Connectivity is supplied with 32 lanes of PCIe 3.0 and up to 6 PCIe devices.
As you should expect, the Centriq 2400 supports the ARM TrustZone secure operating environment and hypervisors for virtualized environments. With this many cores on a single chip, it seems likely one of the key use cases for the server CPU.
Maybe most impressive is the power requirements of the Centriq 2400. It can offer this level of performance and connectivity with just 120 watts of power.
With a price of $1995 for the Centriq 2460, Qualcomm claims that it can offer “4X better performance per dollar and up to 45% better performance per watt versus Intel’s highest performance Skylake processor, the Intel Xeon Platinum 8180.” That’s no small claim. The 8180 is a 28-core/56-thread CPU with a peak frequency of 3.8 GHz and a TDP of 205 watts and a cost of $10,000 (not a typo).
Qualcomm had performance metrics from industry standard SPECint measurements, in both raw single thread configurations as well as performance per dollar and per watt. I will have more on the performance story of Centriq later this week.
More important than simply showing hardware, Qualcomm and several partners on hand at the press event as well as many statements from important vendors like Alibaba, HPE, Google, Microsoft, and Samsung. Present to showcase applications running on the Arm-based server platforms was an impressive list of the key cloud services providers: Alibaba, LinkedIn, Cloudflare, American Megatrends Inc., Arm, Cadence Design Systems, Canonical, Chelsio Communications, Excelero, Hewlett Packard Enterprise, Illumina, MariaDB, Mellanox, Microsoft Azure, MongoDB, Netronome, Packet, Red Hat, ScyllaDB, 6WIND, Samsung, Solarflare, Smartcore, SUSE, Uber, and Xilinx.
The Centriq 2400 series of SoC isn’t perfect for all general-purpose workloads and that is something we have understood from the outset of this venture by Arm and its partners to bring this architecture to the enterprise markets. Qualcomm states that its parts are designed for “highly threaded cloud native applications that are developed as micro-services and deployed for scale-out.” The result is a set of workloads that covers a lot of ground:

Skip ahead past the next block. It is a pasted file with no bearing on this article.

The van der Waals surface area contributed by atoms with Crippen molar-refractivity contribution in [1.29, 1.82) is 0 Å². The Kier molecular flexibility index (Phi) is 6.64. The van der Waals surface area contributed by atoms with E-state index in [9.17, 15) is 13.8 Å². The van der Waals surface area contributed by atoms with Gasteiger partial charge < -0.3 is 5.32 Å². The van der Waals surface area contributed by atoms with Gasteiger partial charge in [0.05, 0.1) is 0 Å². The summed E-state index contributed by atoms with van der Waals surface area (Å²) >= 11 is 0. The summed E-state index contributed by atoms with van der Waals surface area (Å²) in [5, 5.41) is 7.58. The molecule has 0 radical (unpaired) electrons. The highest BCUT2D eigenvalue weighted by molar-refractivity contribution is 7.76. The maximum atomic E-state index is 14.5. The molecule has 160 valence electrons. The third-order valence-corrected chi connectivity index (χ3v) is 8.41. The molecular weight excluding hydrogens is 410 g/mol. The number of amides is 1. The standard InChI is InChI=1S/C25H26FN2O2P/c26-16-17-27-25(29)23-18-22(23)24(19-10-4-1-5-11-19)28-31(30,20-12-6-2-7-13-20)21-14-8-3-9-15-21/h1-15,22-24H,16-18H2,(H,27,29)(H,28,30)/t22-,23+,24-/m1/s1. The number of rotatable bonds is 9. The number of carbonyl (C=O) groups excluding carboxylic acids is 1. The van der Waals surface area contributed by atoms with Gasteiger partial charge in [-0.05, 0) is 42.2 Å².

- Web front end with HipHop Virtual Machine
- NoSQL databases including MongoDB, Varnish, Scylladb
- Cloud orchestration and automation including Kubernetes, Docker, metal-as-a-service
- Data analytics including Apache Spark
- Deep learning inference
- Network function virtualization
- Video and image processing acceleration
- Multi-core electronic design automation
- High throughput compute bioinformatics
- Neural class networks
- OpenStack Platform
- Scaleout Server SAN with NVMe
- Server-based network offload
I will be diving more into the architecture, system designs, and partner announcements later this week as I think the Qualcomm Centriq 2400 family will have a significant impact on the future of the enterprise server markets.
Subject: General Tech | November 8, 2017 - 01:15 PM | Jeremy Hellstrom
Tagged: logitech, iot, harmony link
If you own a Logitech Harmony Link and registered it then you already know, but for those who did not receive the email you should know your device will become unusable in March. According to the information Ars Technica acquired, Logitech have decided not to renew a so called "technology certificate license" which will mean the Link will no longer work. It is not clear what this certificate is nor why the lack of it will brick the Link but that is what will happen. Apparently if you have a Harmony Link which is still under warranty you can get a free upgrade to a Harmony Hub; if your Link is out of warranty then you can get a 35% discount. Why exactly one would want to purchase another one of these devices which can be remotely destroyed is an interesting question, especially as there was no monthly contract or service agreement suggesting this was a possibility when customers originally purchased their device.
"Customers received an e-mail explaining that Logitech will "discontinue service and support" for the Harmony Link as of March 16, 2018, adding that Harmony Link devices "will no longer function after this date."
Here is some more Tech News from around the web:
- This could be our favorite gadget of 2017: A portable projector @ The Register
- 'How Chrome Broke the Web' @ Slashdot